I have an opinion, and studies will prove that I'm right.

Quoting only people who agree with an opinion is part of a larger issue known as the confirmation bias.    This occurs when researchers look for and use only data that supports their hypotheses.  Let's say that Jamie believes that dark-haired short women with small waists are most attractive.  Jamie googles "short dark hair small waist perfect" and finds tons of studies saying... you guessed it... that a short, dark-haired woman with a small waist is the "ideal" woman.  Jamie cites those studies and then gives friends and family a Y/N questionnaire that asks, "Do you think dark-haired women are attractive?" "Do you think women with small waists are attractive?" "Do you think shorter women are attractive?" Jamie sees that over half of participants answer Y, and suddenly we have:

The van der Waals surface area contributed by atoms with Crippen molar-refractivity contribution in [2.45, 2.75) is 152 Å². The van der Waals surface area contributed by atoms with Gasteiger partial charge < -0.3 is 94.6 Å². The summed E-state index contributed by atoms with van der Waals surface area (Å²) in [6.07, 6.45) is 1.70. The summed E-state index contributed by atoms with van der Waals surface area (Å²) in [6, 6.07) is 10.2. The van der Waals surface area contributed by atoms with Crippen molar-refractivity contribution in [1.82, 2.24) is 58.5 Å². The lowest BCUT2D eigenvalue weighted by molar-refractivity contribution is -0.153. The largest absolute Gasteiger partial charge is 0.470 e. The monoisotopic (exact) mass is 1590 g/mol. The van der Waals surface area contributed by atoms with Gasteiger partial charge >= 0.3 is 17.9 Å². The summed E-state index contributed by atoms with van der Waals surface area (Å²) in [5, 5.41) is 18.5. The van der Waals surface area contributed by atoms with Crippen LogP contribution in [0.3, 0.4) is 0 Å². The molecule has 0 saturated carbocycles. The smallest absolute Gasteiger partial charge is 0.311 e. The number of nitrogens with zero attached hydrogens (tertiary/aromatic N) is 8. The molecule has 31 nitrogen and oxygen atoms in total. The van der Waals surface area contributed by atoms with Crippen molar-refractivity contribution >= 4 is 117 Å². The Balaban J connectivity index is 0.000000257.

(Now I'm finally free to put down women who don't meet my standards, because science.)

... Only it's not good science.  Looking up preferred characteristics in conjunction with the word "perfect" skewed results in favor of Jamie's opinion from the start.  Then the questionnaire won't allow people to say whether they find other qualities more personally appealing.  Jamie also gave the questionnaire to a group of people who are more likely to hold similar opinions.  These are only a few of the problems.  While most research isn't this blatantly biased, the confirmation bias certainly exists.  That it's usually well-disguised only makes it more problematic.

Statistics and numbers can be manipulated.

Hark, a quote!  The one I referenced briefly in the post Intolerance Isn't Awesome, "There are three kinds of lies:  lies, d***ed lies, and statistics," was popularized by Mark Twain.  I'm going to show why I think this quote is relevant, even if it is perhaps hyperbolic.  First, I don't believe all statistics are really lies.  "Statistically significant" in research is important.  But it needs to be taken in context, because numbers can be used like this: